The Financial Conduct Authority (FCA) has confirmed it will introduce reforms to the overdraft system.
In what the regulator described “the biggest overhaul to the overdraft market for a generation”, it announced that it is:
FCA chief executive Andrew Bailey said: “The overdraft market is dysfunctional, causing significant consumer harm. Vulnerable consumers are disproportionately hit by excessive charges for unarranged overdrafts, which are often ten times as high as fees for payday loans. Consumers cannot meaningfully compare or work out the cost of borrowing as a result of complex and opaque charges, that are both a result of and driver of poor competition.
“Our radical package of remedies will make overdrafts fairer, simpler and easier to manage. We are simplifying and standardising the way banks charge for overdrafts. Following our changes we expect the typical cost of borrowing £100 through an unarranged overdraft to drop from £5 a day to less than 20 pence a day. The decisive action we are taking today will give greater protections to millions of people who use an overdraft, particularly the most vulnerable.”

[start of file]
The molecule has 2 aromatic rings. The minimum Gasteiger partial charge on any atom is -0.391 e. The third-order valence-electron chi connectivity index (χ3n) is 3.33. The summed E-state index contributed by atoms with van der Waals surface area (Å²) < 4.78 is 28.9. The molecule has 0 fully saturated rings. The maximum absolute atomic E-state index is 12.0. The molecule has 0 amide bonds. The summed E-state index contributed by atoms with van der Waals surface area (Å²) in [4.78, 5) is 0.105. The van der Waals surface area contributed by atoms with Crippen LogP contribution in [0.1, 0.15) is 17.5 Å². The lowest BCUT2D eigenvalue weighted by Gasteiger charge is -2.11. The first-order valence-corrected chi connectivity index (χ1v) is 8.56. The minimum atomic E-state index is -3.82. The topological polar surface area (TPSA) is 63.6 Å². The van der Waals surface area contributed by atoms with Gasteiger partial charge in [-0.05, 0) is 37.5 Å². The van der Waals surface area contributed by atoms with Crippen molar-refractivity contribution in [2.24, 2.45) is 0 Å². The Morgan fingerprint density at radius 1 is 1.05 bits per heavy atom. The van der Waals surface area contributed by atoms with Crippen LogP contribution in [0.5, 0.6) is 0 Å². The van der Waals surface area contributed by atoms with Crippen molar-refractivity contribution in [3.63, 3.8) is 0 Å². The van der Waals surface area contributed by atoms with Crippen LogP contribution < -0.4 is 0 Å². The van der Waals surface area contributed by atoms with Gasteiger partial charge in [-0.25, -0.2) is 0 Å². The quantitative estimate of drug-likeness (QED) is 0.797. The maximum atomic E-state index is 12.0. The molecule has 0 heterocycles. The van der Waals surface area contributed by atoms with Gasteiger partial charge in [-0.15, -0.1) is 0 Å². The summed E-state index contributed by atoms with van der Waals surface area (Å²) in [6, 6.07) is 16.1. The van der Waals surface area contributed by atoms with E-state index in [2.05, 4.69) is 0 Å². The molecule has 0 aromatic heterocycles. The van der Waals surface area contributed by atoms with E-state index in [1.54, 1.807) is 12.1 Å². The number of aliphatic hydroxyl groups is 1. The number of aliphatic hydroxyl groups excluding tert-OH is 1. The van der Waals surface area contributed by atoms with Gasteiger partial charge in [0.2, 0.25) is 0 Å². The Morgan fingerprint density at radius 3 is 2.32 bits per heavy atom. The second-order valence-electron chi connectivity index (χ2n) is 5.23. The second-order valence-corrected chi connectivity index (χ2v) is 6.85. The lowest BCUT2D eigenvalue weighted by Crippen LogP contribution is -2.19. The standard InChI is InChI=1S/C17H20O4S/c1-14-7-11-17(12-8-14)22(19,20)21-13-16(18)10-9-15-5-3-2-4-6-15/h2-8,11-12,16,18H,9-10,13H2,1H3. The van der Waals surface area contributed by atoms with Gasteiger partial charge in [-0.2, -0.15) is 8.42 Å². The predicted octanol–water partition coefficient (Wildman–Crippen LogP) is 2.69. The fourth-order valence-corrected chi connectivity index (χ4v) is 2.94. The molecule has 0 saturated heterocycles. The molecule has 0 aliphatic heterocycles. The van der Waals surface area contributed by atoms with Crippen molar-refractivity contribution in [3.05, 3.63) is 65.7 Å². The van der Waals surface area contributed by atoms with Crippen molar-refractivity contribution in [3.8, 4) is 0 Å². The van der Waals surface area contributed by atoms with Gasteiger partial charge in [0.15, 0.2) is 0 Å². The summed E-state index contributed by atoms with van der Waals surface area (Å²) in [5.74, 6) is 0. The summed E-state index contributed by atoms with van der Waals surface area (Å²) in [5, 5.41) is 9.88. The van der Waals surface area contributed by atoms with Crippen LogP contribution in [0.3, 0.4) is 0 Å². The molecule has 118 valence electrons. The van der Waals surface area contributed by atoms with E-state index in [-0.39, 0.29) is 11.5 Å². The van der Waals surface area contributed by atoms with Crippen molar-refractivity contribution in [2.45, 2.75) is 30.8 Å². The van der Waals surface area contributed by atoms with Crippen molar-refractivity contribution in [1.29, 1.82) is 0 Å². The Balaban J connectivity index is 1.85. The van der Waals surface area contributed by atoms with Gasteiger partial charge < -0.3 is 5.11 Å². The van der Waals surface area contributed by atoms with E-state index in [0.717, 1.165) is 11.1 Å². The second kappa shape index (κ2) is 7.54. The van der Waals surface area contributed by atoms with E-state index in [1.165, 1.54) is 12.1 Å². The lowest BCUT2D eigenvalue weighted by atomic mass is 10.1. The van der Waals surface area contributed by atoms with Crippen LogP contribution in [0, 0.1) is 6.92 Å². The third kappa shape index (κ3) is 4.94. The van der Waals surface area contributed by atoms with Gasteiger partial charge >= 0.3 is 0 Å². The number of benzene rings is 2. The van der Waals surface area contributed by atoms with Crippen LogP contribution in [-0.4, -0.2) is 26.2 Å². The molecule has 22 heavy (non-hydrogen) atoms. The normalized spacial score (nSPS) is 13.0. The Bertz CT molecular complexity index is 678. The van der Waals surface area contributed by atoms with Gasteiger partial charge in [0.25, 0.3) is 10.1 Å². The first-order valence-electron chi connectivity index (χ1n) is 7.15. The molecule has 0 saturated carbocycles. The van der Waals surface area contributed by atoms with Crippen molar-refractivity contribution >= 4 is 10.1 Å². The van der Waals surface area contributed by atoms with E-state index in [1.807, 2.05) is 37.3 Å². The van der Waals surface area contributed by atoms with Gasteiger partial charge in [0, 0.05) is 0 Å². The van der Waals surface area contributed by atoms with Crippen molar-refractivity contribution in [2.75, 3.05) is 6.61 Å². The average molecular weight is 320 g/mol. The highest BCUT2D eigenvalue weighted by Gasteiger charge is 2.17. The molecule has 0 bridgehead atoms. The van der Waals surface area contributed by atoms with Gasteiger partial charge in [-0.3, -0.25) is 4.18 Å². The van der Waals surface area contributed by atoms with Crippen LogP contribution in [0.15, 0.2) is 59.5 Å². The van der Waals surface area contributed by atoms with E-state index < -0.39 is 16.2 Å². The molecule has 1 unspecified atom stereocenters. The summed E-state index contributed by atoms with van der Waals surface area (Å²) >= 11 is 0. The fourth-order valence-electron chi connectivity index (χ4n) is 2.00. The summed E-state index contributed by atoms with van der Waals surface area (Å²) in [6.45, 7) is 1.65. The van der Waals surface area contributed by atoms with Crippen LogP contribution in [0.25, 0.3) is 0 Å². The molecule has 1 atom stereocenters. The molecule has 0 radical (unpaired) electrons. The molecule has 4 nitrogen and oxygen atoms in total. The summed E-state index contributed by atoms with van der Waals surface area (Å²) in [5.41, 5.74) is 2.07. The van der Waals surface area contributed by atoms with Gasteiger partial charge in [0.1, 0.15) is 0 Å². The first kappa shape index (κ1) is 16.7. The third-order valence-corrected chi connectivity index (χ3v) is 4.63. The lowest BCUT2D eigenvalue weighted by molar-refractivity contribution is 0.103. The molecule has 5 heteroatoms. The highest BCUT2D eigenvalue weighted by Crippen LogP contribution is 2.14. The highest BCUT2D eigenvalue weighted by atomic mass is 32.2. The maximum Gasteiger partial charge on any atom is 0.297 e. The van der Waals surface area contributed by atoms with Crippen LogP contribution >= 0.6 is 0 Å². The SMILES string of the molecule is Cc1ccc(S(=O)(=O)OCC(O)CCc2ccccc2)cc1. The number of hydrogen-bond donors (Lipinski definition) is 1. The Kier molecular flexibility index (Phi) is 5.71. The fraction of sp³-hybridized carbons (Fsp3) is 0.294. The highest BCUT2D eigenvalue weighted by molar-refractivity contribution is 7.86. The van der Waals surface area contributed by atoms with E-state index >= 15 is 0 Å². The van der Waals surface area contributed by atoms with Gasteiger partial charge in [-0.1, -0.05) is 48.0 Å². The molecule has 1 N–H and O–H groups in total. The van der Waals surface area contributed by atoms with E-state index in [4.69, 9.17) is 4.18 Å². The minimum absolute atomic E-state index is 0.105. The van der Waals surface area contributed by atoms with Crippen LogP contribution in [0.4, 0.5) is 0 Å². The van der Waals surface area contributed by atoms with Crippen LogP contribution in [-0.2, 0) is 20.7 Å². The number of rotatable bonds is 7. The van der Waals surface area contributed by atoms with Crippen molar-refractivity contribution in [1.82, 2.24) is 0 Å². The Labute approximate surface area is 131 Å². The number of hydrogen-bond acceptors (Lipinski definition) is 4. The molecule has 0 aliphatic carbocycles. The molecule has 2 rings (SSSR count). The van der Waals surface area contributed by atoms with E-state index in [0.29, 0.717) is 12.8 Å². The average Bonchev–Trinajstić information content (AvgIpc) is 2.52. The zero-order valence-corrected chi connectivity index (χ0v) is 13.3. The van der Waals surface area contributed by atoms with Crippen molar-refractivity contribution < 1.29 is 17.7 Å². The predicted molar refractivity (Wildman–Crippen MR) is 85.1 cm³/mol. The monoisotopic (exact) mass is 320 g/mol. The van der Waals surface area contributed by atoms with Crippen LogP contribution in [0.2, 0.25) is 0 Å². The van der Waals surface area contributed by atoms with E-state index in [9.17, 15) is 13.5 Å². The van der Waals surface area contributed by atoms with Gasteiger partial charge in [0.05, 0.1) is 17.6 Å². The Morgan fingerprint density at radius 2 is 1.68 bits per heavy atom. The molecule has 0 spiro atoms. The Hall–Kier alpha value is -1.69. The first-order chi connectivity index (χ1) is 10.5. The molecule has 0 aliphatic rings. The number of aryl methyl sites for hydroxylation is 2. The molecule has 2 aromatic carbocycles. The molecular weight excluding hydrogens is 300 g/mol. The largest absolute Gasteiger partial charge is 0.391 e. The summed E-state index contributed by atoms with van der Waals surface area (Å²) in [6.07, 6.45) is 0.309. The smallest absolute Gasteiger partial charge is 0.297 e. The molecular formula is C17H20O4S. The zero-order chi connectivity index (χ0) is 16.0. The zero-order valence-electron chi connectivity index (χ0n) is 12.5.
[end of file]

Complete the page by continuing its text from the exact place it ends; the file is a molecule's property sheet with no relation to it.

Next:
The new rules will be in force by April 6, 2020, apart from the guidance on refused payment fees, which will take effect immediately, and the repeat use remedies which will come into force on 18 December 2019.
The repeat use remedies will take effect alongside the changes the FCA announced in December 2018:
Peter Tutton, head of policy at StepChange Debt Charity, said: Our own research shows that around half our clients have accumulated overdraft debt at the point they turn to us. So while it’s disappointing that the rules prohibiting harmful unauthorised overdraft charges will take a bit longer, we are delighted that the FCA is turning the page on a long standing cause of hardship for struggling households. The challenge now is to make sure the steps to help customers get out of expensive overdraft debt work in practice.
“In the credit card market, the effectiveness of the remedies required by the FCA is not yet proven in practice. In the overdrafts market we would therefore like the regulator to be more proactive and fleet-of-foot in identifying and refining the specific, practical steps banks should be taking to help customers escape the overdraft trap more quickly, and to break the cycle of repeat use of overdrafts.”